MANILA (REUTERS, AFP) - Philippine President Rodrigo Duterte said on Wednesday (April 18) he ordered the investigation into a 71-year-old Australian nun for "disorderly conduct", justifying it as a legal move against "undesirable" foreigners.
Sister Patricia Fox, a coordinator of a Philippine congregation of Catholic nuns called Notre Dame de Sion, was taken from her house this week and detained at the immigration bureau in Manila for almost 24 hours.
She was released on Tuesday pending further investigations.
Fox, a long-time resident of the Philippines, had taken part in rallies seeking the release of political prisoners and urging Philippine authorities to respect human rights.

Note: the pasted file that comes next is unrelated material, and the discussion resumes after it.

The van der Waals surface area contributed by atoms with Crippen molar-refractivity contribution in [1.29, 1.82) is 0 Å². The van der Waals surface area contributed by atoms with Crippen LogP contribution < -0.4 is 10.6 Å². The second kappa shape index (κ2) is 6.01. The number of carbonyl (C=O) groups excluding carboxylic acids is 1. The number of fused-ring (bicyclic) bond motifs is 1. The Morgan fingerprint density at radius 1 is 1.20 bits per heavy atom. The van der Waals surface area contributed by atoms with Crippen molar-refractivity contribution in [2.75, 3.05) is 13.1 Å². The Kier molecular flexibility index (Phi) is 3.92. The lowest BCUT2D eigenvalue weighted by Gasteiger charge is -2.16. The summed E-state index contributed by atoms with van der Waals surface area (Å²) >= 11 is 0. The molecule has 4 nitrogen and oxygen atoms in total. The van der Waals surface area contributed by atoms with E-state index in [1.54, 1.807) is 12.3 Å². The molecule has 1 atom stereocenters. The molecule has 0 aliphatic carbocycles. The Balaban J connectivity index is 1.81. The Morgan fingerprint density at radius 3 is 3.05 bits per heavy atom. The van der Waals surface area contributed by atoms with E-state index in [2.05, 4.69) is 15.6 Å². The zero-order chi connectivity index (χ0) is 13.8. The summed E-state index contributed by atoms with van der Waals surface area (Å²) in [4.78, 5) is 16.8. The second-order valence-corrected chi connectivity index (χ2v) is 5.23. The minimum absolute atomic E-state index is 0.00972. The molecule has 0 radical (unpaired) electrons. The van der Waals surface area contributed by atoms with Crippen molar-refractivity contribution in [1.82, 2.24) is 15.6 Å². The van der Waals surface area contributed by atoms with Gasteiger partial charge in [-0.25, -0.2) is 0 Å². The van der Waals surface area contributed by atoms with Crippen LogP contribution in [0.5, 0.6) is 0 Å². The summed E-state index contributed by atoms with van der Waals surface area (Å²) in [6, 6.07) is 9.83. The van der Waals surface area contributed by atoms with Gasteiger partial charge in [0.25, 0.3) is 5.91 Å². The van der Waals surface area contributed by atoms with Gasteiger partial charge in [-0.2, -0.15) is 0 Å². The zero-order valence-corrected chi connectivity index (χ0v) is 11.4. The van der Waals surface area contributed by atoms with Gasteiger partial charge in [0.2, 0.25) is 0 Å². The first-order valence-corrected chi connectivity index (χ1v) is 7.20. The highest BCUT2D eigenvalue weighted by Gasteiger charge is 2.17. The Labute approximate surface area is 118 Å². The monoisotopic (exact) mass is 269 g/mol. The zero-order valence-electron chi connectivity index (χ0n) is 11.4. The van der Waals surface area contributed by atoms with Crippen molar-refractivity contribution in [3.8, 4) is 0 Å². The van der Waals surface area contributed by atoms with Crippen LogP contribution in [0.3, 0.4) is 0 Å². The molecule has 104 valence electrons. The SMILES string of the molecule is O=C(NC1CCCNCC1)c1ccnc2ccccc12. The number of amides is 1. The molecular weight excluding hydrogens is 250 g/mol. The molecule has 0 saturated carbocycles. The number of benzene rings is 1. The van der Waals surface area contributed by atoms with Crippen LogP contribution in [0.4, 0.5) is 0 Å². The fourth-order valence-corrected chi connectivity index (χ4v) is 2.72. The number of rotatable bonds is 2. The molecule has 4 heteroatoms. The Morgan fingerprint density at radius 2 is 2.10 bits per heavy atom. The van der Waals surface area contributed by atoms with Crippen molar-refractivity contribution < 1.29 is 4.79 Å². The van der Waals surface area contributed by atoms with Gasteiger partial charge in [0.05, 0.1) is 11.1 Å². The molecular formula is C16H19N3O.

She joined an international fact-finding mission in the southern Philippines earlier this month to look into reported violations of the rights of farmers and indigenous people, her lawyer said.
"I ordered her to be investigated, not deported at once, not arrested, but to invite her to an investigation for disorderly conduct," Duterte said during the change of command ceremony of the Armed Forces of the Philippines.
Duterte said he would not be insulted by religious personalities and foreigners.
"It's a violation of sovereignty," he said, accusing Fox of bad-mouthing his administration.
"You do not have that right to criticise us. Do not insult my country. We never did that to Australia. We never did that to (a) European country. Why don't you criticise your own government, the way you handle the refugees, hungry and dying and you turn them back to the open sea," he said.
Duterte warned that foreigners who "malign and defame" the government would be arrested.
On Sunday, Manila deported Italian Giacomo Filibeck, deputy secretary-general of the Party of European Socialists, who had previously condemned "extra-judicial killings" in Duterte's anti-drug crackdown.